Wednesday, April 06, 2016

Tax policy colloquium,week 10: Treasury-NBER paper on pass-through taxation of business entities

Yesterday at the colloquium, Richard Prisinzano of the Treasury Department and Danny Yagan of the Berkeley Economics Department presented their joint work (along with six co-authors from Treasury and the University of Chicago), which will soon be appearing in the next annual volume of the NBER's Tax Policy and the Economy, entitled "Business in the United States: Who Owns It and How Much Tax Do They Pay?"

This is an important contribution, or rather the first of what are likely to be a series of important contributions, that attempt to increase our knowledge by making use of U.S. federal tax return information about businesses in the U.S. that are taxed as pass-throughs (i.e., partnerships or S corporations).  In particular, it seeks to link information from partnership-level Form 1065 returns to that from partner-level Schedule K-1 returns, thereby presenting a comprehensive picture of who reports partnership income and how much U.S. federal income tax is paid on such income.  In a more rational world, this would have been done years ago, and doing it would be easier than it actually is.  I'll focus here just on partnerships, although there is also some information in the paper in re. S corporations.

The paper's main conclusions are threefold:

(1) Taxable income from partnerships  is more concentrated among high-earners than that from C corporations.

(2) Partnership ownership is opaque - 20% of it goes to unclassifiable partners, and 15% is in circularly owned partnerships (as in the case where ABC owns most of DEF, which owns most of GHI, which owns most of ABC).  The income that they can trace through to the K-1s ends up being less than the 100% that should be there, given the 1065s.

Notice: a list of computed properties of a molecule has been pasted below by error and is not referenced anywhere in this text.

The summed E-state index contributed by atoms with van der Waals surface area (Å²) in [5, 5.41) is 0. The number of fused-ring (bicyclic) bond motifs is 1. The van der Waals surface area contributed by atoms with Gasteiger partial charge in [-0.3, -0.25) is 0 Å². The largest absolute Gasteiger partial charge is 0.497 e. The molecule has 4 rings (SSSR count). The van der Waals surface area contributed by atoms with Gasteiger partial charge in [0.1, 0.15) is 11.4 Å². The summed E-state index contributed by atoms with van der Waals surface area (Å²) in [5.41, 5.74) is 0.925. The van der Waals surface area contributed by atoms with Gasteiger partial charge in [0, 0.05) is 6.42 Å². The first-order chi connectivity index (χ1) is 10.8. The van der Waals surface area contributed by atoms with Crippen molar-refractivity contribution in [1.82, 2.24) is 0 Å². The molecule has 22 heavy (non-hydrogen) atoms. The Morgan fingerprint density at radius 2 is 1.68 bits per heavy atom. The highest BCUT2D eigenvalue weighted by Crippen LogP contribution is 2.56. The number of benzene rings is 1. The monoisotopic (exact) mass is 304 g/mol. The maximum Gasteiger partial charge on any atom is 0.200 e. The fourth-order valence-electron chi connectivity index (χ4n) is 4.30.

(3) The average federal income tax rate on business income from U.S. pass-throughs appears to be significantly lower than that for C corporations.  This reflects both the types of income involved (much of it dividends and capital gains) and the tax rates of the partners (including tax-exempt entities and foreigners) that get allocated partnership income.

There are many remaining questions, e.g., pertaining to whether the authors have correctly identified "business income," as opposed to investment income, as this might be relevant to how one thinks about the findings.  Data limitations, along with open questions regarding what we mean, for policy-relevant purposes, by "business versus investment income," make this an area for further research.  Also, the paper's data is for 2011, and it will be interesting to see what happens to the various bottom lines starting in 2013, when the long-term capital gain and dividends tax rates increased from 15% to 20% (or 23.8% if one can't avoid the 3.8% Medicare tax on net investment income).

If one accepts the above findings and they continue to hold post-2013, possible implications include the following:

1) The finding that partnership income is lower-taxed might be relevant to the debate about corporate tax reform, including in the scenario where a corporate tax rate reduction is financed through base-broadening that raises net revenue from the partnership sector,

2) That same finding also calls attention to partnership tax issues of recent note - pertaining, for example, to the carried interest rule and what for a long time was the astonishingly low (although now apparently increasing) audit rate for large partnerships.

3) It also might be relevant to how one thinks about high-end inequality and current U.S. federal income taxation of the top 1 percent or 0.1 percent.

4) The fact that tax-exempt entities and foreigners can invest tax-free through partnerships, whereas they are effectively (albeit indirectly) taxed if they own shares in C corporations that can't wholly avoid paying U.S. tax, ought to get further attention.  Now, we've known along that these persons are treated differently, depending on which way they invest.  And there are further issues pertinent to how we should want to tax them.  For example, do we think that various types of tax-exempt entities, whether they be pension funds or universities, should be getting larger subsidies or smaller ones than under present law?  And to what extent do we think that foreigners would bear the incidence of the taxes that they pay through corporate investment and don't pay through partnership investment?

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